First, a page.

Thursday, February 2, 2017

don't read any further

if you aren't willing to read something dealing with politics - and I can understand why someone might want to take that position these days.

A bit of background- my undergraduate major was American History - with a concentration in Constitutional History- and in law school I did all the Con Law classes that were available.  So it was with great trepidation that I went to see "The Originalist" last night at the Asolo Rep Theater.

As the main character says - half the people in the country find him a hero and half a monster. Leaving out emotion- I would say - neither.  I found him a manipulative justice who under the guise of being a strict constructionist (his term is "originalist" for being tied to the "original" document) furthers a particular right wing agenda.  And many ways he did what liberals want the alleged "liberal" justices to do but that has never been their M.O. - hence the monster tag.

For literally ten plus years I have been telling anyone who would listen to me (limited numbers of people LOL) that we need a new constitutional convention and that it is time to update our archaic document - which was NOT handed down from the mountain top or written on stone...seriously folks - it's now more than 240 years since the nation was founded - an agrarian society which in order to form the union against the British made some unacceptable (in the year 2000 and beyond) compromises to create the nation.  The original sins of the documents they worked with back then still haunt us and it's time to let them go.

Rhode Island does not need two senators and neither does Montana.  Democracy should be and should have always been one person one vote and majority rules- states with smaller populations should not be able to dictate to larger ones and the vestiges of slavery (carried in the original sins of the electoral college and disproportionate representation) need to go.  This was all true long before the most recent election.

In September 2016 the U.S. Constitution celebrated its 229th birthday. It is the world's longest surviving written charter of government by several decades. It's time to move to the modern world.

Given that I have strong feelings about the document in the center of the drama last night I was not sure how it would react to the play.  Here are some things the theater said in promo materials -

The winter rep season kicked off on January 13 with THE GREAT SOCIETY, Robert Schenkkan's thrilling depiction of LBJ's divisive presidency.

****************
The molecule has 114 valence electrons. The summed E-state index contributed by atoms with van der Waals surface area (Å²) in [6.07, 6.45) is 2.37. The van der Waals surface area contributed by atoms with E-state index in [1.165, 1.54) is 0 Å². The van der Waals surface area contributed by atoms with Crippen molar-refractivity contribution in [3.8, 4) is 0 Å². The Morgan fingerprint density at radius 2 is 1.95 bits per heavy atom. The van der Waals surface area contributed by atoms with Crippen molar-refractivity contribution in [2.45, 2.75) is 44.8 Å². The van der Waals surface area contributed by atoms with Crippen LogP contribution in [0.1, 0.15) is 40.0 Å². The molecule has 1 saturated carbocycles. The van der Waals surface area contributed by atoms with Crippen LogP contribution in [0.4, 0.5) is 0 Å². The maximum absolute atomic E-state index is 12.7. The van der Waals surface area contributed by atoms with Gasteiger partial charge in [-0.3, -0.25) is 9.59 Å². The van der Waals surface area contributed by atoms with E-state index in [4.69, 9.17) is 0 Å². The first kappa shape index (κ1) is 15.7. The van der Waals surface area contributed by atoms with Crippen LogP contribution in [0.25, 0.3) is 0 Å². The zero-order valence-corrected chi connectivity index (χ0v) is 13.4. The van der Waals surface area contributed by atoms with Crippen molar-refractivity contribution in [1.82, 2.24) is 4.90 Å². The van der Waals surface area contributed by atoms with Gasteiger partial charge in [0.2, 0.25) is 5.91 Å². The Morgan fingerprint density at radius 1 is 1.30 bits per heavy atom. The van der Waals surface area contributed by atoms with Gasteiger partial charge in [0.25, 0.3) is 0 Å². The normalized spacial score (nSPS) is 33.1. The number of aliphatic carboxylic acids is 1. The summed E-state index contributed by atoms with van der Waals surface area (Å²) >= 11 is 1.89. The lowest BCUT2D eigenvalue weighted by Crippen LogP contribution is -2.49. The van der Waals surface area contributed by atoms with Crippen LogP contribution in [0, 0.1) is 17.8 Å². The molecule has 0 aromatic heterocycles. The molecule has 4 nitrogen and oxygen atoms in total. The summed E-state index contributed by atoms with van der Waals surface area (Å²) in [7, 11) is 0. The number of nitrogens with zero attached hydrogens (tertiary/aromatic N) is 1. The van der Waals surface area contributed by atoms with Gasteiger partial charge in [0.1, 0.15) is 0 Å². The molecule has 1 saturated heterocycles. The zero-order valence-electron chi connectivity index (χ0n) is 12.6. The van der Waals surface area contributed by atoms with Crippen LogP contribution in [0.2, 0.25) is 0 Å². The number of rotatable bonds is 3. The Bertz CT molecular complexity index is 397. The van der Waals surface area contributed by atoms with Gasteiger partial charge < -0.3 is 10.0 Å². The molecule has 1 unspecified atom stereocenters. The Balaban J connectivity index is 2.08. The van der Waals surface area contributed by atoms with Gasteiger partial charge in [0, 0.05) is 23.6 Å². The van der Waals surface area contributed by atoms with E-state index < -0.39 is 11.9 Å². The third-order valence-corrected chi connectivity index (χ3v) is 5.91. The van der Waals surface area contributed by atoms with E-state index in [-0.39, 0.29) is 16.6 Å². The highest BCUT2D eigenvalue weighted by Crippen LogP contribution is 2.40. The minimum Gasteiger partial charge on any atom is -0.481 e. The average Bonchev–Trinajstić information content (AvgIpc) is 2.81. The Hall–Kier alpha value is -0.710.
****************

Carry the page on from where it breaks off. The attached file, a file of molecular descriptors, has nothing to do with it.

On Inauguration Day, January 20, we opened THE ORIGINALIST, John Strand's remarkably timely play about Supreme Court Justice Antonin Scalia and the search to find the common ground.

The fun continues next week when we open BORN YESTERDAY, Garson Kanin's beloved classic comedy about a not-so-dumb blonde's journey into Washington high society – officially kicking off The Washington Trilogy: Three Hot Shows – One Blazing City.

And -

Asolo Rep brings the Supreme Court center stage with this daring new political play about one of America’s most colorful and controversial figures, Justice Antonin Scalia. Half the country thought of him as a monster, half thought of him as a hero. With a unique mix of politics and humor, The Originalist follows Scalia and his young, liberal law clerk as they spar over issues and ideas to try to find the middle ground. Written by Charles MacArthur Award-winning playwright John Strand and starring four-time Helen Hayes Award winner Edward Gero (who bears an uncanny resemblance to Scalia), this powerful work depicts passionate people risking heart and soul to defend their interpretation of the truth.

and here are some materials from the program for those who wish to delve further -

so I looked past the arguments I may have had with the way the relationship was portrayed (totally would never happen) and the way the law was presented (for the drama rather than the routine) and what I ended up finding was a rather predictable script (could see it all coming from miles away) and terrific performances - not unlike much theater we see... the writing is hard and there are far fewer people who can create an amazing script/storyline than there are who can bring it to life...

in the end I didn't find the play upsetting in the way I expected it to be - it was too well balanced to be so, but the balance came at the cost of credibility... oh well - we go on... in our case to Tchaikovsky and the orchestra on tomorrow night! stay tuned...

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